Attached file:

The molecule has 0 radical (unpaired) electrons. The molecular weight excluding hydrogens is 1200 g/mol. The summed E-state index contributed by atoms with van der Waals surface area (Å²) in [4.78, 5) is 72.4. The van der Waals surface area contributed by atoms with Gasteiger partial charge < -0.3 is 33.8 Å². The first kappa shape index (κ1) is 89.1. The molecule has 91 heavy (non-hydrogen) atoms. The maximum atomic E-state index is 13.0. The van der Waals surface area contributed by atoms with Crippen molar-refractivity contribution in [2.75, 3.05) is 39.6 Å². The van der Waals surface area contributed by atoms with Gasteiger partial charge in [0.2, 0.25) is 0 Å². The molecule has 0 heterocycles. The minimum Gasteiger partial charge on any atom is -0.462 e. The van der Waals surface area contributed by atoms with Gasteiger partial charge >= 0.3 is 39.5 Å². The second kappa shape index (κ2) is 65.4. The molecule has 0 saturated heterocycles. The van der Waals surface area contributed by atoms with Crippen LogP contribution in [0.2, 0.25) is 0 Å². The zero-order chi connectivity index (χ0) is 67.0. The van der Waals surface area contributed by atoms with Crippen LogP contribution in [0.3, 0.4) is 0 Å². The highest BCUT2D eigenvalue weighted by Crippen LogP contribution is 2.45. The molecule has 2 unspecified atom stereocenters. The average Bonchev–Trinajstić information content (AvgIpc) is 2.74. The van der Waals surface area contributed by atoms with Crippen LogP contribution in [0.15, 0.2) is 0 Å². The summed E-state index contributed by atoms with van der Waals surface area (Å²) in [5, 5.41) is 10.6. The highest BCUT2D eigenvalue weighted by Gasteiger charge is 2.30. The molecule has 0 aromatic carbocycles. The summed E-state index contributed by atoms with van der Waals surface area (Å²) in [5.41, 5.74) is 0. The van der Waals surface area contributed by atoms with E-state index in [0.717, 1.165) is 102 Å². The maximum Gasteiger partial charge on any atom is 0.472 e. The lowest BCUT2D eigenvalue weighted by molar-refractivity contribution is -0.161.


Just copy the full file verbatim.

The molecule has 0 radical (unpaired) electrons. The molecular weight excluding hydrogens is 1200 g/mol. The summed E-state index contributed by atoms with van der Waals surface area (Å²) in [4.78, 5) is 72.4. The van der Waals surface area contributed by atoms with Gasteiger partial charge < -0.3 is 33.8 Å². The first kappa shape index (κ1) is 89.1. The molecule has 91 heavy (non-hydrogen) atoms. The maximum atomic E-state index is 13.0. The van der Waals surface area contributed by atoms with Crippen molar-refractivity contribution in [2.75, 3.05) is 39.6 Å². The van der Waals surface area contributed by atoms with Gasteiger partial charge in [0.2, 0.25) is 0 Å². The molecule has 0 heterocycles. The minimum Gasteiger partial charge on any atom is -0.462 e. The van der Waals surface area contributed by atoms with Gasteiger partial charge >= 0.3 is 39.5 Å². The second kappa shape index (κ2) is 65.4. The molecule has 0 saturated heterocycles. The van der Waals surface area contributed by atoms with Crippen LogP contribution in [0.2, 0.25) is 0 Å². The zero-order chi connectivity index (χ0) is 67.0. The van der Waals surface area contributed by atoms with Crippen LogP contribution in [0.3, 0.4) is 0 Å². The highest BCUT2D eigenvalue weighted by Crippen LogP contribution is 2.45. The molecule has 2 unspecified atom stereocenters. The average Bonchev–Trinajstić information content (AvgIpc) is 2.74. The van der Waals surface area contributed by atoms with Crippen LogP contribution in [0.15, 0.2) is 0 Å². The summed E-state index contributed by atoms with van der Waals surface area (Å²) in [5, 5.41) is 10.6. The highest BCUT2D eigenvalue weighted by Gasteiger charge is 2.30. The molecule has 0 aromatic carbocycles. The summed E-state index contributed by atoms with van der Waals surface area (Å²) in [5.41, 5.74) is 0. The van der Waals surface area contributed by atoms with E-state index in [0.717, 1.165) is 102 Å². The maximum Gasteiger partial charge on any atom is 0.472 e. The lowest BCUT2D eigenvalue weighted by molar-refractivity contribution is -0.161.